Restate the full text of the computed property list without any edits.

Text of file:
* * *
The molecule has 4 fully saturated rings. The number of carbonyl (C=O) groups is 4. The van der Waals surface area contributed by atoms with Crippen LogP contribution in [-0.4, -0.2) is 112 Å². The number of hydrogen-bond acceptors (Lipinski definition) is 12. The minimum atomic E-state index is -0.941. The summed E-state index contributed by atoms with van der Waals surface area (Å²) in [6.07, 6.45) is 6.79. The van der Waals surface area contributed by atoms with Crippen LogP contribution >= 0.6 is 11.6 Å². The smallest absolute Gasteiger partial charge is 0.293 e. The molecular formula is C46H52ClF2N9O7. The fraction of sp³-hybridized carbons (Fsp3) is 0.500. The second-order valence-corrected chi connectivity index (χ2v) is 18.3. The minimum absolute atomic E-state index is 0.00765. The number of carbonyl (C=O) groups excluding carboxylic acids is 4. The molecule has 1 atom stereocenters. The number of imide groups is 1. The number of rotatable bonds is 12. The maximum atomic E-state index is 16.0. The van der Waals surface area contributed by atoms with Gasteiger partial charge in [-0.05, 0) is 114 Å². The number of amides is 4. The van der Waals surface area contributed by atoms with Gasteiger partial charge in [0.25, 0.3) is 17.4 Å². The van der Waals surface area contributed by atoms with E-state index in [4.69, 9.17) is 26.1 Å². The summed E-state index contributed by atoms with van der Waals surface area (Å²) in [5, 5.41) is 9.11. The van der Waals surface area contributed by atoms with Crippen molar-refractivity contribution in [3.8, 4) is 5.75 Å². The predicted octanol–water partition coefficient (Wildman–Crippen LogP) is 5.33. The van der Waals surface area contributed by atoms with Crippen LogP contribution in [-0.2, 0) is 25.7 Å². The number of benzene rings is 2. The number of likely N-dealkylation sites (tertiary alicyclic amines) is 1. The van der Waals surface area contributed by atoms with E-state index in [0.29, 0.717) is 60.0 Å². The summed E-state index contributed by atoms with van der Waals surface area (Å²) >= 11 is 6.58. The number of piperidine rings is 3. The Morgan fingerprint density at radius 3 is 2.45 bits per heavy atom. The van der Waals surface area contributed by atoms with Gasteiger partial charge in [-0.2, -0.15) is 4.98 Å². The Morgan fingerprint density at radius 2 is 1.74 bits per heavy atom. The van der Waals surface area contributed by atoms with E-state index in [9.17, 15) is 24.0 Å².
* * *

The molecule has 4 fully saturated rings. The number of carbonyl (C=O) groups is 4. The van der Waals surface area contributed by atoms with Crippen LogP contribution in [-0.4, -0.2) is 112 Å². The number of hydrogen-bond acceptors (Lipinski definition) is 12. The minimum atomic E-state index is -0.941. The summed E-state index contributed by atoms with van der Waals surface area (Å²) in [6.07, 6.45) is 6.79. The van der Waals surface area contributed by atoms with Crippen LogP contribution >= 0.6 is 11.6 Å². The smallest absolute Gasteiger partial charge is 0.293 e. The molecular formula is C46H52ClF2N9O7. The fraction of sp³-hybridized carbons (Fsp3) is 0.500. The second-order valence-corrected chi connectivity index (χ2v) is 18.3. The minimum absolute atomic E-state index is 0.00765. The number of carbonyl (C=O) groups excluding carboxylic acids is 4. The molecule has 1 atom stereocenters. The number of imide groups is 1. The number of rotatable bonds is 12. The maximum atomic E-state index is 16.0. The van der Waals surface area contributed by atoms with Gasteiger partial charge in [-0.05, 0) is 114 Å². The number of amides is 4. The van der Waals surface area contributed by atoms with Gasteiger partial charge in [0.25, 0.3) is 17.4 Å². The van der Waals surface area contributed by atoms with E-state index in [4.69, 9.17) is 26.1 Å². The summed E-state index contributed by atoms with van der Waals surface area (Å²) in [5, 5.41) is 9.11. The van der Waals surface area contributed by atoms with Crippen molar-refractivity contribution in [3.8, 4) is 5.75 Å². The predicted octanol–water partition coefficient (Wildman–Crippen LogP) is 5.33. The van der Waals surface area contributed by atoms with Crippen LogP contribution in [-0.2, 0) is 25.7 Å². The number of benzene rings is 2. The number of likely N-dealkylation sites (tertiary alicyclic amines) is 1. The van der Waals surface area contributed by atoms with E-state index in [0.29, 0.717) is 60.0 Å². The summed E-state index contributed by atoms with van der Waals surface area (Å²) >= 11 is 6.58. The number of piperidine rings is 3. The Morgan fingerprint density at radius 3 is 2.45 bits per heavy atom. The van der Waals surface area contributed by atoms with Gasteiger partial charge in [-0.2, -0.15) is 4.98 Å². The Morgan fingerprint density at radius 2 is 1.74 bits per heavy atom. The van der Waals surface area contributed by atoms with E-state index in [9.17, 15) is 24.0 Å².